DU celebrates 2020 World Wetlands Day
MEMPHIS, Tenn. – Jan. 29, 2020 – On Sunday, Feb. 2, conservationists across the globe will celebrate World Wetlands Day (WWD) to recognize the importance of these valuable ecosystems for humans and wildlife.
Ducks Unlimited strives to raise public awareness about the benefits wetlands provide not only for waterfowl habitat, but as important natural water filters. World Wetlands Day focuses on conservation solutions for these beautiful and critical features of our landscapes that have been described as nature’s kidneys for their ability to filter and clean water.
WWD marks the signing of the Convention on Wetlands on Feb. 2, 1971, in Ramsar, Iran. Each year since 1997, government agencies, non-governmental organizations, corporations and citizens representing all segments of society have taken advantage of the opportunity to raise public awareness of wetland values and benefits in general and the Ramsar Convention in particular.
This year’s World Wetlands Day theme is “Wetlands and Biodiversity.”
“Ducks Unlimited conserves wetlands to maintain healthy waterfowl populations, but the state of our wetlands affects everyone in many ways,” said Ducks Unlimited Chief Conservation Officer Karen Waldrop. “Each year, World Wetlands Day raises awareness of the threats wetlands face and their importance in providing clean water, flood protection and community resilience. As the leader in wetlands conservation, our members, volunteers and supporters are always working to make a difference in wetlands conservation not only for waterfowl, but for everyone.”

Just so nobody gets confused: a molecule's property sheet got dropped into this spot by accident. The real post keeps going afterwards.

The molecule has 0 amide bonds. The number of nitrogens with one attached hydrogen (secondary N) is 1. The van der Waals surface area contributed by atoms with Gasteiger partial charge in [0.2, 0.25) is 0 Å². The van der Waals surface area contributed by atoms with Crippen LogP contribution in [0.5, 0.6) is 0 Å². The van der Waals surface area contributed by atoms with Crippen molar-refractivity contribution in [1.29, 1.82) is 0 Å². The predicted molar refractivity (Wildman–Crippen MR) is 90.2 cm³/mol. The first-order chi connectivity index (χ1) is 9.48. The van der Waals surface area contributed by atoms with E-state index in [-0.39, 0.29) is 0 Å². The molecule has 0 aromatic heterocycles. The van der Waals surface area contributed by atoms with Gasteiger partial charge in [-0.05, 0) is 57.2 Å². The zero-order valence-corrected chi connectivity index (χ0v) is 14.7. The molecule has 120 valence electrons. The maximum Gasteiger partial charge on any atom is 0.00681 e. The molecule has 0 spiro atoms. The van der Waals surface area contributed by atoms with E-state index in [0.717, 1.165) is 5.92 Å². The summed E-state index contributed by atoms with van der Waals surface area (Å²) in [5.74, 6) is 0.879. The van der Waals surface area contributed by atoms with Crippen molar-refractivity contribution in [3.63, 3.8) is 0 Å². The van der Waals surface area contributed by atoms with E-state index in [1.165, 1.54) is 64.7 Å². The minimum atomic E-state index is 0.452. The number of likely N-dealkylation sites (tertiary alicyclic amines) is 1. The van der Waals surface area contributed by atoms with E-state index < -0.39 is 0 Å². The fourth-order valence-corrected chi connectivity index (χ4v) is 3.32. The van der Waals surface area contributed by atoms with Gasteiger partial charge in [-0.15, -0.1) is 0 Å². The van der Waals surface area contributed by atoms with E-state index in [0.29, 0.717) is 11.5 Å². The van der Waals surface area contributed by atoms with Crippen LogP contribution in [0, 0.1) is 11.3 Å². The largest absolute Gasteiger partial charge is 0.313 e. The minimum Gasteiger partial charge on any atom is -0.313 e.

Ducks Unlimited and our partners are conserving prairie potholes and native grasslands in the Great Plains, restoring bottomland hardwood forests in the lower Mississippi River Valley, protecting and enhancing the Chesapeake Bay watershed, and protecting and improving wetland habitats in the Central Valley of California, the coastal prairies of Texas and the coastal marshes of Louisiana, just to name a few.
“The diversity of creatures found in wetlands arises because of the uniqueness of wetland habitats,” Waldrop said. “The plants, water and soils of wetlands provide homes to mammals, birds, plants, fish, crustaceans and mollusks. These insects, invertebrates, bacteria, algae and decaying plants create a rich foundation for food chains that leads to an incredible variety and abundance of larger creatures.”
For more information about World Wetlands Day, visit www.worldwetlandsday.org.
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About Ducks Unlimited
Ducks Unlimited Inc. is the world’s largest nonprofit organization dedicated to conserving North America’s continually disappearing waterfowl habitats. Established in 1937, Ducks Unlimited has conserved more than 14.5 million acres thanks to contributions from more than a million supporters across the continent. Guided by science and dedicated to program efficiency, DU works toward the vision of wetlands sufficient to fill the skies with waterfowl today, tomorrow and forever. For more information on our work, visit www.ducks.org.